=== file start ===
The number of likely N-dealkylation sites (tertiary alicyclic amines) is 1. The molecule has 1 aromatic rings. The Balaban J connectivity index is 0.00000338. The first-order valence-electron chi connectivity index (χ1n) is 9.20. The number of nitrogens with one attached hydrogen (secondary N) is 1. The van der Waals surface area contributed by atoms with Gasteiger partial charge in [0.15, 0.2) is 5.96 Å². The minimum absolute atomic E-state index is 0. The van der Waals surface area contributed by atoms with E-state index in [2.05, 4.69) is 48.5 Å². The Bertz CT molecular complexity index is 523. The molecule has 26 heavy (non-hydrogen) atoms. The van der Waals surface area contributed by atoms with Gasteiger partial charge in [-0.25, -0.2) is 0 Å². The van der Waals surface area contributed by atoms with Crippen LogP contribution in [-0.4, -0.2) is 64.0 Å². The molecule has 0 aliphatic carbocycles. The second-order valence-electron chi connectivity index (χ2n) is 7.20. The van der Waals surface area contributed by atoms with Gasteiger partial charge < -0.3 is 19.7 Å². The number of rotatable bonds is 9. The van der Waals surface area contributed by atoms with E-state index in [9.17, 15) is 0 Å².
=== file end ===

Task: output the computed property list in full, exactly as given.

The number of likely N-dealkylation sites (tertiary alicyclic amines) is 1. The molecule has 1 aromatic rings. The Balaban J connectivity index is 0.00000338. The first-order valence-electron chi connectivity index (χ1n) is 9.20. The number of nitrogens with one attached hydrogen (secondary N) is 1. The van der Waals surface area contributed by atoms with Gasteiger partial charge in [0.15, 0.2) is 5.96 Å². The minimum absolute atomic E-state index is 0. The van der Waals surface area contributed by atoms with E-state index in [2.05, 4.69) is 48.5 Å². The Bertz CT molecular complexity index is 523. The molecule has 26 heavy (non-hydrogen) atoms. The van der Waals surface area contributed by atoms with Gasteiger partial charge in [-0.25, -0.2) is 0 Å². The van der Waals surface area contributed by atoms with Crippen LogP contribution in [-0.4, -0.2) is 64.0 Å². The molecule has 0 aliphatic carbocycles. The second-order valence-electron chi connectivity index (χ2n) is 7.20. The van der Waals surface area contributed by atoms with Gasteiger partial charge < -0.3 is 19.7 Å². The number of rotatable bonds is 9. The van der Waals surface area contributed by atoms with E-state index in [9.17, 15) is 0 Å².